An alternative way of becoming an architect

Posted May 4th, 2020 in Architectural Education

Architectural Education:  The RAIC Syllabus Program

Architects are often asked about how one becomes an architect.  The usual answer is that one goes to a school of architecture at a university, and there are five in Ontario, and other good possibilities in other provinces.   However, that is not the way that architects trained through most of history, and in Canada, unlike most other developed countries, it is possible to become an architect by working through a supported apprenticeship system operated by the Royal Architectural Institute of Canada, called RAIC Syllabus.  This is a very feasible educational alternative that should be considered by anyone contemplating a career in architecture.  

Indeed, in Niagara there are several students doing this, and some practising architects who have been through this program, so there are people to talk to.  

There are numbers of advantages in the Syllabus approach.  It is self-paced, so students can get on with their lives, marry, buy houses, have children and develop those local contacts which are so valuable in life and business.  Students are employed in architectural practices, so learn the practical aspects of creating buildings, as well as making money - thereby avoiding piling up mountains of debt.  The regional in-person studios are taught by some of the most experienced and brilliant practitioners in Canada.  They know more than just theory - they have all dealt with the reality of clients, contractors, cost control and regulations - but also have been able to design and produce wonderful buildings.  The in-person studios are supported by on-line courses that cover areas such as design theory, history of architecture, materials, structures...  

Of course, it is not easy, but training for any professional career takes commitment and hard work.  But if you are interested in buildings, the studio sessions get the student right into designing them.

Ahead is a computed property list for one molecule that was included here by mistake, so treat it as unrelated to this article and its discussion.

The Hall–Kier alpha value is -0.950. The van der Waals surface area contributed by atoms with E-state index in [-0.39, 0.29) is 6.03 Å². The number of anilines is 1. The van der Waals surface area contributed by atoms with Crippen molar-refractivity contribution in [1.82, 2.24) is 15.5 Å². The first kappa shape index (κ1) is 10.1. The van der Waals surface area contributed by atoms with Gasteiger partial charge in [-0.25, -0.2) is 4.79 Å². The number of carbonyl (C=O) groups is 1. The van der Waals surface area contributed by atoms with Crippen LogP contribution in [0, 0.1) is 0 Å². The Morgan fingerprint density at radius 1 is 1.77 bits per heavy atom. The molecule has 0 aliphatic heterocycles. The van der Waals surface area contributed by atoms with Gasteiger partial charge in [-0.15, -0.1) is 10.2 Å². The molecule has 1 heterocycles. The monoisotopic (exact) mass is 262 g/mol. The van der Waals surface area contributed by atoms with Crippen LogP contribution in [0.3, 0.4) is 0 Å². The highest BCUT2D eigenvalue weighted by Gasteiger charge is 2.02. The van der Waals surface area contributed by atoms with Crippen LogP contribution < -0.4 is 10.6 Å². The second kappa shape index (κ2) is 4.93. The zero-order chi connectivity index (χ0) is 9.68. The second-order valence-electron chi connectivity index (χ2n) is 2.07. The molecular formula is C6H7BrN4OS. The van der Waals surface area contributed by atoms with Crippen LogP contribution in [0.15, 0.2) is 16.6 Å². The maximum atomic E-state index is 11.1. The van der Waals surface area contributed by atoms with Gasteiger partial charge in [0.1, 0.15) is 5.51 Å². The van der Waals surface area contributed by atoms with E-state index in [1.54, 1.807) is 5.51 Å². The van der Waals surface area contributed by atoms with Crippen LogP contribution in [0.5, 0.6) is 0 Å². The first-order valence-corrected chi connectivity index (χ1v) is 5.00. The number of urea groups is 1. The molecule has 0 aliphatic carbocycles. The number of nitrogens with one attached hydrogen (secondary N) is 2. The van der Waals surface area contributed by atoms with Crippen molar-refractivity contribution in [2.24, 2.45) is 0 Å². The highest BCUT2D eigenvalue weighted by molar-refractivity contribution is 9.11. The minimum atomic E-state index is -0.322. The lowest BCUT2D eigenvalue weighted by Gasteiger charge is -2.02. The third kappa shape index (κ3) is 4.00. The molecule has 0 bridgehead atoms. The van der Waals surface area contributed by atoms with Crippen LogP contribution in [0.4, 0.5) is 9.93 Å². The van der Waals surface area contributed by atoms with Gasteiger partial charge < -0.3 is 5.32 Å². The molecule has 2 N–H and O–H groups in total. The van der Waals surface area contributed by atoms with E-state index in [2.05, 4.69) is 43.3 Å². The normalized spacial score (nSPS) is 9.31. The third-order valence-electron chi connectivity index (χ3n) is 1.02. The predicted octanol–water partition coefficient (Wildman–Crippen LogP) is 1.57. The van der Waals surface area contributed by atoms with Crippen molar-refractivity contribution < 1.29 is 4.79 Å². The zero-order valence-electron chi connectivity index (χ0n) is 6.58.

One advantage that the university-based schools do not have, is that fellow students have so many different backgrounds.  Some are experienced architectural technicians who are upgrading their skills.  There are people from other parts of the construction business - some right off the construction site.  Other students are new to the architecture world.  The fascinating part is that all can perform well.  Two other groups that come are foreign-qualified architects who are coming to Canada - who bring contrasting points of view, and, surprisingly perhaps, people who are coming as general interest students.  No-one is too old or too young to join.  

Often one hears the comment that RAIC Syllabus takes a long time, and so it does, but that is not unusual in the professions.  However, if one compares the amount of time it takes from starting to work towards a career in architecture, through to the time one becomes fully qualified as an architect, syllabus can actually be shorter, because when one has completed a more conventional degree in architecture a long intern period awaits - in Syllabus that is already done upon graduation.  

Interested in a career in architecture, or in just having fun learning about it?  More information is available at:


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